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Playing by ear

Discussion in 'Miscellaneous [DB]' started by Davidoc, Dec 6, 2002.

  1. I've just started playing DB, and I have a big problem: Intonating. This probably has to do with the fact that I can't hear myself. I can play in tune by myself, but when I play with a group, I can often hear that I'm way off, but can't do a think about it because I simply can't hear myself.

    On the BG, I just turn up; I'm supposed to be loud because I have a distinctive line, but on DB, I'm just supposed to blend in, and it's hard!

    What can I do to solve this problem? (This is one question that "Get a Teacher" will not suffice as an answer.)
  2. anonymous0726

    anonymous0726 Guest

    Nov 4, 2001
    A teacher wouldn't be able to do much aside from patting you on the back for this problem.

    Hearing yourself is a chromic annoyance, especially with unfriendly rooms and unsympathetic bands. One thing I can tell you is that you kinda learn how to hear it after a while. I still get frustrated at not hearing myself.

    Two things that can help is a) play sitting on a stool, this way the bass is facing you a bit more, or b) playing the bass higher on the peg and leaned toward you will get the body closer to your ear. Don't put the bass in an uncomfortable position, though. Give priority to your body on this one.
  3. Don Higdon

    Don Higdon In Memoriam

    Dec 11, 1999
    Princeton Junction, NJ
    Whether you like it or not, "get a teacher" is still a valid answer, the reason being that every single one of us at some point has to play in an environment where we simply cannot hear ourselves. That's when all the drills about shifting and intonation come back to save your a$$, because you're literally playing from memory of where the note is.
  4. Chris Fitzgerald

    Chris Fitzgerald Student of Life Staff Member Administrator

    Oct 19, 2000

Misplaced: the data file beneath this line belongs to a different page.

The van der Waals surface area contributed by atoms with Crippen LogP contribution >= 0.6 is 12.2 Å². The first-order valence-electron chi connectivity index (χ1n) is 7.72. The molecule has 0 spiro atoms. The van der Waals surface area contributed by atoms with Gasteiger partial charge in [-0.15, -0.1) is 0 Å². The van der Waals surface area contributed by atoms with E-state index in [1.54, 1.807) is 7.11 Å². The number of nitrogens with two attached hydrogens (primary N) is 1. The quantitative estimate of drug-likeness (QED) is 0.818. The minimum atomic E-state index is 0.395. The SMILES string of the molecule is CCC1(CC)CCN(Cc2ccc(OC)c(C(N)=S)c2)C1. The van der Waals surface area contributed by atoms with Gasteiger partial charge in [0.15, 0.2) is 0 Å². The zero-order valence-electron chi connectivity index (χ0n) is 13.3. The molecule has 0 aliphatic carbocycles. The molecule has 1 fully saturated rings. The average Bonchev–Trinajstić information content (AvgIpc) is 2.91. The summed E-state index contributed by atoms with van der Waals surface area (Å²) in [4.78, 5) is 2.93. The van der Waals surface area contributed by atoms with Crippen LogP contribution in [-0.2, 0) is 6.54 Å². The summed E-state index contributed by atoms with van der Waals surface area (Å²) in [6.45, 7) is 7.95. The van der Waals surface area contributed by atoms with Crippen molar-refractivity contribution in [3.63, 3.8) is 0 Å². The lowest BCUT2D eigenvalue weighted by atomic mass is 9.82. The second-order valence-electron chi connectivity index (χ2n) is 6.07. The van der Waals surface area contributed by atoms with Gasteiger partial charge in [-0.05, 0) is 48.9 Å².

Louisville, KY
    Nothing is a substitute for getting a good solid acoustic sound. But if you amplify, position the amp so that the speaker is pointing as directly toward your head and ears as possible. This approach basically relegates the amp to the role of a monitor, which (whenever possible) is all that an amp should be doing anyway. Doing this will accomplish two things:

    1) You'll be able to hear yourself more directly, and thus will be able to intonate better under adverse situations;

    2) Since you don't want to blast your own head off, this will also keep you from using too much amp and help you blend with the group better. I ALWAYS do this (when possible) in amplified situations, and I NEVER have anyone I'm playing with ask me to turn down - only up, and not very often at that.

    The old school contingent may now begin fueling up their flamethrowers. :)
  5. MacDaddy


    Jan 26, 2002
    Provo, UT, USA
    I also had this problem for a long time in Chamber Orchestra. There was so many different melodies and harmonies going on it was hard to concentrate on all them and stay in tune. A couple of things helped this considerably though.
    Scales, Scales, Scales, Scales, Scales. Memorizing where the note is on the bass helps sooooooo much.
    Another trick I learned from my teacher is puting your ear to the side of the neck. It's actually mainly used in tuning, hearing you bass among the mass of sound, but I've seen many bass players in the local symphony try this trick throughout the entire performance. In fact, the principle bassist does it pretty much the whole time... and he's always in tune. Does put a cramp in your neck, twisting it all the time, but hey, if it works...
  6. Don Higdon

    Don Higdon In Memoriam

    Dec 11, 1999
    Princeton Junction, NJ
    This is the kind of logic that keeps Alexander Technique teachers in business.
    No way.
  7. Thanks for the help everyone! I'll try that listening close thing. I guess alot of it is just practice, and something that just comes with time.

    Also, I now have a pickup at my disposal...
  8. The thing that is beginning to help me is not so much scales, but short pieces and exercises based upon scales. That way it is easier for me to a) stay interested and b) to hear the scale within the context of music. This can be Simandl, Bach, whatever. And with a bow, there's no hiding from it. I think its helping.
  9. Even the best players in the world are constantly listening, constantly making minute intonation adjustments. It's something you will be concentrating on for the rest of your life. When I play jazz (I play DB in several genres) I use a tiny GK combo lying on it's back behind me. This is for me and the drummer to hear, it's a monitor basically.
  10. bassy18


    Oct 30, 2001
    i have that problem....i don't tune myself at all before hand....i have to tune as i go...its the only way it works...wood winds can be out of tune, but intune with each other, so sometimes just go with it.....you'll feel it soon enough

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